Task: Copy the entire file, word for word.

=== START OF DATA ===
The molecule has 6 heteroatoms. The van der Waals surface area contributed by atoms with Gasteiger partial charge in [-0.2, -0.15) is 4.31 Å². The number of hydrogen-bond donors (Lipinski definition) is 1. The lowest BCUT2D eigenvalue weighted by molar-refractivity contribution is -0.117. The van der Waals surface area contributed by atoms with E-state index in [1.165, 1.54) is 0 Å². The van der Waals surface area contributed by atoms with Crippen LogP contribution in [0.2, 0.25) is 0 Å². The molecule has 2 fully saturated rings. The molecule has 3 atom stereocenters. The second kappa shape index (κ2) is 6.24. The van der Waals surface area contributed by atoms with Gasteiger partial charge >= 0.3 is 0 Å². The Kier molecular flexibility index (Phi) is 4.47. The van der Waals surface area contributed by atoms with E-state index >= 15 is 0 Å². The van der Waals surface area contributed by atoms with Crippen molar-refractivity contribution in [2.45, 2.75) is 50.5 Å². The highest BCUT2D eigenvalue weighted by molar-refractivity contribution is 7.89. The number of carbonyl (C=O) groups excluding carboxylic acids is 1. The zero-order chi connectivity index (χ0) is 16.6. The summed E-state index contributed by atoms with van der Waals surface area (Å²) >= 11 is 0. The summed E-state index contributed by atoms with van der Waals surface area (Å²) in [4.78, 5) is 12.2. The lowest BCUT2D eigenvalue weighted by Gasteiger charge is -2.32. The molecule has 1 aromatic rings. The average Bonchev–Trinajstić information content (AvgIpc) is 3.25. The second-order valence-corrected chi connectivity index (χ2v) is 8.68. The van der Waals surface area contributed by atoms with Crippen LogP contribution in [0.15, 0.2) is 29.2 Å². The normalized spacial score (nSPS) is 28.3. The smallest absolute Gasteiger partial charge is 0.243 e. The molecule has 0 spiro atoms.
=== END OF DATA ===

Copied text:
The molecule has 6 heteroatoms. The van der Waals surface area contributed by atoms with Gasteiger partial charge in [-0.2, -0.15) is 4.31 Å². The number of hydrogen-bond donors (Lipinski definition) is 1. The lowest BCUT2D eigenvalue weighted by molar-refractivity contribution is -0.117. The van der Waals surface area contributed by atoms with E-state index in [1.165, 1.54) is 0 Å². The van der Waals surface area contributed by atoms with Crippen LogP contribution in [0.2, 0.25) is 0 Å². The molecule has 2 fully saturated rings. The molecule has 3 atom stereocenters. The second kappa shape index (κ2) is 6.24. The van der Waals surface area contributed by atoms with Gasteiger partial charge >= 0.3 is 0 Å². The Kier molecular flexibility index (Phi) is 4.47. The van der Waals surface area contributed by atoms with E-state index >= 15 is 0 Å². The van der Waals surface area contributed by atoms with Crippen molar-refractivity contribution in [2.45, 2.75) is 50.5 Å². The highest BCUT2D eigenvalue weighted by molar-refractivity contribution is 7.89. The number of carbonyl (C=O) groups excluding carboxylic acids is 1. The zero-order chi connectivity index (χ0) is 16.6. The summed E-state index contributed by atoms with van der Waals surface area (Å²) >= 11 is 0. The summed E-state index contributed by atoms with van der Waals surface area (Å²) in [4.78, 5) is 12.2. The lowest BCUT2D eigenvalue weighted by Gasteiger charge is -2.32. The molecule has 1 aromatic rings. The average Bonchev–Trinajstić information content (AvgIpc) is 3.25. The second-order valence-corrected chi connectivity index (χ2v) is 8.68. The van der Waals surface area contributed by atoms with Crippen LogP contribution in [0.15, 0.2) is 29.2 Å². The normalized spacial score (nSPS) is 28.3. The smallest absolute Gasteiger partial charge is 0.243 e. The molecule has 0 spiro atoms.